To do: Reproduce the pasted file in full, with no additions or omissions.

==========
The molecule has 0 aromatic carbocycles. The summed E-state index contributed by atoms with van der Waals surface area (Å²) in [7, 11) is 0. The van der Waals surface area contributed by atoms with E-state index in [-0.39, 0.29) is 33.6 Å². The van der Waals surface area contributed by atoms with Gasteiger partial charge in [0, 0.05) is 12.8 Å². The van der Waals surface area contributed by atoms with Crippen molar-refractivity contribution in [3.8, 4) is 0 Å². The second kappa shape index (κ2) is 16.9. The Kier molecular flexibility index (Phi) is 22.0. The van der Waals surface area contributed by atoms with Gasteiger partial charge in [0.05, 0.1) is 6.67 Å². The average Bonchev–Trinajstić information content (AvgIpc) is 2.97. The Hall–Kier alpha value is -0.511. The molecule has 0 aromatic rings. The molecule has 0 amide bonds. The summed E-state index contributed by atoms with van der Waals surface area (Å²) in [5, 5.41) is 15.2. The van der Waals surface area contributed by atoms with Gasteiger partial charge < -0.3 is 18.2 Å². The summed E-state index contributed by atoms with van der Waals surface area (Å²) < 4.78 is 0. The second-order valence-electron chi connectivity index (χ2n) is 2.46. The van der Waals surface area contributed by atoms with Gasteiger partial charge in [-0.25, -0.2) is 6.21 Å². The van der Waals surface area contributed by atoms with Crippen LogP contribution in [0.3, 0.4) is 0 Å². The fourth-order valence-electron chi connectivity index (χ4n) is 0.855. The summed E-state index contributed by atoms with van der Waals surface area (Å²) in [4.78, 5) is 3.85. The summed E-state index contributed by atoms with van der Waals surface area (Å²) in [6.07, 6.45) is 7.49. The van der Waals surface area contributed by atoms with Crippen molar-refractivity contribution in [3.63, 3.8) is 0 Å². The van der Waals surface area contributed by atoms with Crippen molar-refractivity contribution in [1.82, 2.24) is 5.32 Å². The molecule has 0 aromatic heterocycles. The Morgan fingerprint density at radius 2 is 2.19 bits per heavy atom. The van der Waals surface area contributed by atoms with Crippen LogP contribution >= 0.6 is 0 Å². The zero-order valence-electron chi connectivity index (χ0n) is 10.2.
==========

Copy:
The molecule has 0 aromatic carbocycles. The summed E-state index contributed by atoms with van der Waals surface area (Å²) in [7, 11) is 0. The van der Waals surface area contributed by atoms with E-state index in [-0.39, 0.29) is 33.6 Å². The van der Waals surface area contributed by atoms with Gasteiger partial charge in [0, 0.05) is 12.8 Å². The van der Waals surface area contributed by atoms with Crippen molar-refractivity contribution in [3.8, 4) is 0 Å². The second kappa shape index (κ2) is 16.9. The Kier molecular flexibility index (Phi) is 22.0. The van der Waals surface area contributed by atoms with Gasteiger partial charge in [0.05, 0.1) is 6.67 Å². The average Bonchev–Trinajstić information content (AvgIpc) is 2.97. The Hall–Kier alpha value is -0.511. The molecule has 0 aromatic rings. The molecule has 0 amide bonds. The summed E-state index contributed by atoms with van der Waals surface area (Å²) in [5, 5.41) is 15.2. The van der Waals surface area contributed by atoms with Gasteiger partial charge < -0.3 is 18.2 Å². The summed E-state index contributed by atoms with van der Waals surface area (Å²) < 4.78 is 0. The second-order valence-electron chi connectivity index (χ2n) is 2.46. The van der Waals surface area contributed by atoms with Gasteiger partial charge in [-0.25, -0.2) is 6.21 Å². The van der Waals surface area contributed by atoms with Crippen LogP contribution in [0.3, 0.4) is 0 Å². The fourth-order valence-electron chi connectivity index (χ4n) is 0.855. The summed E-state index contributed by atoms with van der Waals surface area (Å²) in [4.78, 5) is 3.85. The summed E-state index contributed by atoms with van der Waals surface area (Å²) in [6.07, 6.45) is 7.49. The van der Waals surface area contributed by atoms with Crippen molar-refractivity contribution in [3.63, 3.8) is 0 Å². The van der Waals surface area contributed by atoms with Crippen molar-refractivity contribution in [1.82, 2.24) is 5.32 Å². The molecule has 0 aromatic heterocycles. The Morgan fingerprint density at radius 2 is 2.19 bits per heavy atom. The van der Waals surface area contributed by atoms with Crippen LogP contribution >= 0.6 is 0 Å². The zero-order valence-electron chi connectivity index (χ0n) is 10.2.